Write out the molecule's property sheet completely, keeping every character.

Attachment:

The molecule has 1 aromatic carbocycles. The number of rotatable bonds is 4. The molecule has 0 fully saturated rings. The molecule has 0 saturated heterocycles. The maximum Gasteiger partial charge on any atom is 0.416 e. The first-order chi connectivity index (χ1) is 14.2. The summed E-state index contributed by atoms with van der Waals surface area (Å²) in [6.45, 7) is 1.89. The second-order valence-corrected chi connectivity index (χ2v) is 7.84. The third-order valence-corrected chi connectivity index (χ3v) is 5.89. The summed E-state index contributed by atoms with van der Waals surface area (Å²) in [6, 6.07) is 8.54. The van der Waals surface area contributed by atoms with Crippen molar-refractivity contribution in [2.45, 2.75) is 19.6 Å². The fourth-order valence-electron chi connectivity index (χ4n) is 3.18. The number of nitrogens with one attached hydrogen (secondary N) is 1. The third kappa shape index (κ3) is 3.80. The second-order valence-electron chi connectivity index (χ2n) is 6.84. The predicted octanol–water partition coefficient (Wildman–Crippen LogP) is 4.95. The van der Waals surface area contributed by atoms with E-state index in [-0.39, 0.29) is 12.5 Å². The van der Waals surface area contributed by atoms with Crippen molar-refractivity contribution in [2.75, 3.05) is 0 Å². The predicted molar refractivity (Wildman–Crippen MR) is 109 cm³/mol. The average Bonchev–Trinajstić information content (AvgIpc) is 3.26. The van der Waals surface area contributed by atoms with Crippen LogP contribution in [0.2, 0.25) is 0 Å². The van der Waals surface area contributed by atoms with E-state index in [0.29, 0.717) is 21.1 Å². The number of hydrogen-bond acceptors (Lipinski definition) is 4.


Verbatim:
The molecule has 1 aromatic carbocycles. The number of rotatable bonds is 4. The molecule has 0 fully saturated rings. The molecule has 0 saturated heterocycles. The maximum Gasteiger partial charge on any atom is 0.416 e. The first-order chi connectivity index (χ1) is 14.2. The summed E-state index contributed by atoms with van der Waals surface area (Å²) in [6.45, 7) is 1.89. The second-order valence-corrected chi connectivity index (χ2v) is 7.84. The third-order valence-corrected chi connectivity index (χ3v) is 5.89. The summed E-state index contributed by atoms with van der Waals surface area (Å²) in [6, 6.07) is 8.54. The van der Waals surface area contributed by atoms with Crippen molar-refractivity contribution in [2.45, 2.75) is 19.6 Å². The fourth-order valence-electron chi connectivity index (χ4n) is 3.18. The number of nitrogens with one attached hydrogen (secondary N) is 1. The third kappa shape index (κ3) is 3.80. The second-order valence-electron chi connectivity index (χ2n) is 6.84. The predicted octanol–water partition coefficient (Wildman–Crippen LogP) is 4.95. The van der Waals surface area contributed by atoms with E-state index in [-0.39, 0.29) is 12.5 Å². The van der Waals surface area contributed by atoms with Crippen molar-refractivity contribution in [2.75, 3.05) is 0 Å². The predicted molar refractivity (Wildman–Crippen MR) is 109 cm³/mol. The average Bonchev–Trinajstić information content (AvgIpc) is 3.26. The van der Waals surface area contributed by atoms with Crippen LogP contribution in [0.2, 0.25) is 0 Å². The van der Waals surface area contributed by atoms with E-state index in [0.29, 0.717) is 21.1 Å². The number of hydrogen-bond acceptors (Lipinski definition) is 4.